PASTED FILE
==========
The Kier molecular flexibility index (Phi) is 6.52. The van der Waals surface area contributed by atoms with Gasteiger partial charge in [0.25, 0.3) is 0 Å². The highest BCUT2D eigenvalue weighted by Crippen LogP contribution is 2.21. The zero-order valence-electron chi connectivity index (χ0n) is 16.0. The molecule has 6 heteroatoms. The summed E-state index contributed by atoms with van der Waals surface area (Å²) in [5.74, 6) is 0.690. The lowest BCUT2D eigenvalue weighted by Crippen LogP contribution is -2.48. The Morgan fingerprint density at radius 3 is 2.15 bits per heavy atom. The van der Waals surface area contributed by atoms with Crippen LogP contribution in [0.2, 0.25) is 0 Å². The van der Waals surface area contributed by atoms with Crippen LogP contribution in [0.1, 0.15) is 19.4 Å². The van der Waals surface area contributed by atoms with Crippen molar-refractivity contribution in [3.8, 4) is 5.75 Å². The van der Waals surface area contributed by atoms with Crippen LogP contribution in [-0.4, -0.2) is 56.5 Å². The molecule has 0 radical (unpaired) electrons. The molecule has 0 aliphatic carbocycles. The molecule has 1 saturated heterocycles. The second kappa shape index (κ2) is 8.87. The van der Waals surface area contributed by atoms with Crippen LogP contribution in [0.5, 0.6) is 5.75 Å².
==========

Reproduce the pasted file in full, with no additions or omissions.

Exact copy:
The Kier molecular flexibility index (Phi) is 6.52. The van der Waals surface area contributed by atoms with Gasteiger partial charge in [0.25, 0.3) is 0 Å². The highest BCUT2D eigenvalue weighted by Crippen LogP contribution is 2.21. The zero-order valence-electron chi connectivity index (χ0n) is 16.0. The molecule has 6 heteroatoms. The summed E-state index contributed by atoms with van der Waals surface area (Å²) in [5.74, 6) is 0.690. The lowest BCUT2D eigenvalue weighted by Crippen LogP contribution is -2.48. The Morgan fingerprint density at radius 3 is 2.15 bits per heavy atom. The van der Waals surface area contributed by atoms with Crippen LogP contribution in [0.2, 0.25) is 0 Å². The van der Waals surface area contributed by atoms with Crippen LogP contribution in [0.1, 0.15) is 19.4 Å². The van der Waals surface area contributed by atoms with Crippen molar-refractivity contribution in [3.8, 4) is 5.75 Å². The van der Waals surface area contributed by atoms with Crippen LogP contribution in [-0.4, -0.2) is 56.5 Å². The molecule has 0 radical (unpaired) electrons. The molecule has 0 aliphatic carbocycles. The molecule has 1 saturated heterocycles. The second kappa shape index (κ2) is 8.87. The van der Waals surface area contributed by atoms with Crippen LogP contribution in [0.5, 0.6) is 5.75 Å².